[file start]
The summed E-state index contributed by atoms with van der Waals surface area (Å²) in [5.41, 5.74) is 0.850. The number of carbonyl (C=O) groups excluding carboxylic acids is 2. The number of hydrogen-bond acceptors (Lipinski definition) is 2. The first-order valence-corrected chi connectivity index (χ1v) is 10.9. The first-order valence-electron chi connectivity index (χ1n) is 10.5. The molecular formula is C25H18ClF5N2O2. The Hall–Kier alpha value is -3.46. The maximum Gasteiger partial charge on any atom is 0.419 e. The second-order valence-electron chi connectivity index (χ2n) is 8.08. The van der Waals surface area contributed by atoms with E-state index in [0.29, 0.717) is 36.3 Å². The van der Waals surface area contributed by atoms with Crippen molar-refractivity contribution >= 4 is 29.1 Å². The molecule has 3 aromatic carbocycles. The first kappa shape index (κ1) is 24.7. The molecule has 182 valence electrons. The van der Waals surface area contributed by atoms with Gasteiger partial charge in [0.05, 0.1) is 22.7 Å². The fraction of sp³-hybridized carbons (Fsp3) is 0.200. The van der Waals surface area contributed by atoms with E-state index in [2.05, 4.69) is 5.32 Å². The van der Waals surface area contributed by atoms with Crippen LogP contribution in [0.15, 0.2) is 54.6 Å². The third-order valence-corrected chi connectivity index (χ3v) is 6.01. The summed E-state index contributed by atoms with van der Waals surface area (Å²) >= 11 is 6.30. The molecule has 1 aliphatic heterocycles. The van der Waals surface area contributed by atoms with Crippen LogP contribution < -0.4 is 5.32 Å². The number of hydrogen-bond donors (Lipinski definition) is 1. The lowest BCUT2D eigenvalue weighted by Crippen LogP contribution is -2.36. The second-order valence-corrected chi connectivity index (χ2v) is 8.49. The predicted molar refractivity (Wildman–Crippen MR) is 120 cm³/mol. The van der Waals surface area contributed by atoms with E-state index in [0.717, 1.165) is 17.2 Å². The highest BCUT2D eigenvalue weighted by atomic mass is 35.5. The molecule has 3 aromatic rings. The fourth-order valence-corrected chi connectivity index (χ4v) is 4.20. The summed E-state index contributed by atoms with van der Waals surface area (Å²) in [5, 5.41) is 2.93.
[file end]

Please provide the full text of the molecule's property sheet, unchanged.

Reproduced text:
The summed E-state index contributed by atoms with van der Waals surface area (Å²) in [5.41, 5.74) is 0.850. The number of carbonyl (C=O) groups excluding carboxylic acids is 2. The number of hydrogen-bond acceptors (Lipinski definition) is 2. The first-order valence-corrected chi connectivity index (χ1v) is 10.9. The first-order valence-electron chi connectivity index (χ1n) is 10.5. The molecular formula is C25H18ClF5N2O2. The Hall–Kier alpha value is -3.46. The maximum Gasteiger partial charge on any atom is 0.419 e. The second-order valence-electron chi connectivity index (χ2n) is 8.08. The van der Waals surface area contributed by atoms with E-state index in [0.29, 0.717) is 36.3 Å². The van der Waals surface area contributed by atoms with Crippen molar-refractivity contribution >= 4 is 29.1 Å². The molecule has 3 aromatic carbocycles. The first kappa shape index (κ1) is 24.7. The molecule has 182 valence electrons. The van der Waals surface area contributed by atoms with Gasteiger partial charge in [0.05, 0.1) is 22.7 Å². The fraction of sp³-hybridized carbons (Fsp3) is 0.200. The van der Waals surface area contributed by atoms with E-state index in [2.05, 4.69) is 5.32 Å². The van der Waals surface area contributed by atoms with Crippen LogP contribution in [0.15, 0.2) is 54.6 Å². The third-order valence-corrected chi connectivity index (χ3v) is 6.01. The summed E-state index contributed by atoms with van der Waals surface area (Å²) >= 11 is 6.30. The molecule has 1 aliphatic heterocycles. The van der Waals surface area contributed by atoms with Crippen LogP contribution < -0.4 is 5.32 Å². The number of hydrogen-bond donors (Lipinski definition) is 1. The lowest BCUT2D eigenvalue weighted by Crippen LogP contribution is -2.36. The second-order valence-corrected chi connectivity index (χ2v) is 8.49. The predicted molar refractivity (Wildman–Crippen MR) is 120 cm³/mol. The van der Waals surface area contributed by atoms with E-state index in [0.717, 1.165) is 17.2 Å². The highest BCUT2D eigenvalue weighted by atomic mass is 35.5. The molecule has 3 aromatic rings. The fourth-order valence-corrected chi connectivity index (χ4v) is 4.20. The summed E-state index contributed by atoms with van der Waals surface area (Å²) in [5, 5.41) is 2.93.